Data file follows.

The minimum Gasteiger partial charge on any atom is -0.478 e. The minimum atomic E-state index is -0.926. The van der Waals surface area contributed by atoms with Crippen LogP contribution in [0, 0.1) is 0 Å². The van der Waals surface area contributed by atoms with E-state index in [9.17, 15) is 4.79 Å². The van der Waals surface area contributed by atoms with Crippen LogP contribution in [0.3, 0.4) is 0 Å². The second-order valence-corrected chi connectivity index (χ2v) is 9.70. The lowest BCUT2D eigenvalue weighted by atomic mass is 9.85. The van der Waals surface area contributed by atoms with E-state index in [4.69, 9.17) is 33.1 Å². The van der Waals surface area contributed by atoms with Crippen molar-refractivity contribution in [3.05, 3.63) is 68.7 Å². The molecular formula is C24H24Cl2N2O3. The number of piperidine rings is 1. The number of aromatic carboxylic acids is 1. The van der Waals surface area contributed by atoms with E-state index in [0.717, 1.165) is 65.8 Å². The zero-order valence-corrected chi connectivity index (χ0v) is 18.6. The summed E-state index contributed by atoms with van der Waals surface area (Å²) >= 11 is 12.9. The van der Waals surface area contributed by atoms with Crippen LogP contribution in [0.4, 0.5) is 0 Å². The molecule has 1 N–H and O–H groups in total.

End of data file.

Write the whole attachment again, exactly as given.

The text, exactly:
The minimum Gasteiger partial charge on any atom is -0.478 e. The minimum atomic E-state index is -0.926. The van der Waals surface area contributed by atoms with Crippen LogP contribution in [0, 0.1) is 0 Å². The van der Waals surface area contributed by atoms with E-state index in [9.17, 15) is 4.79 Å². The van der Waals surface area contributed by atoms with Crippen LogP contribution in [0.3, 0.4) is 0 Å². The second-order valence-corrected chi connectivity index (χ2v) is 9.70. The lowest BCUT2D eigenvalue weighted by atomic mass is 9.85. The van der Waals surface area contributed by atoms with E-state index in [4.69, 9.17) is 33.1 Å². The van der Waals surface area contributed by atoms with Crippen molar-refractivity contribution in [3.05, 3.63) is 68.7 Å². The molecular formula is C24H24Cl2N2O3. The number of piperidine rings is 1. The number of aromatic carboxylic acids is 1. The van der Waals surface area contributed by atoms with E-state index in [0.717, 1.165) is 65.8 Å². The zero-order valence-corrected chi connectivity index (χ0v) is 18.6. The summed E-state index contributed by atoms with van der Waals surface area (Å²) >= 11 is 12.9. The van der Waals surface area contributed by atoms with Crippen LogP contribution in [0.4, 0.5) is 0 Å². The molecule has 1 N–H and O–H groups in total.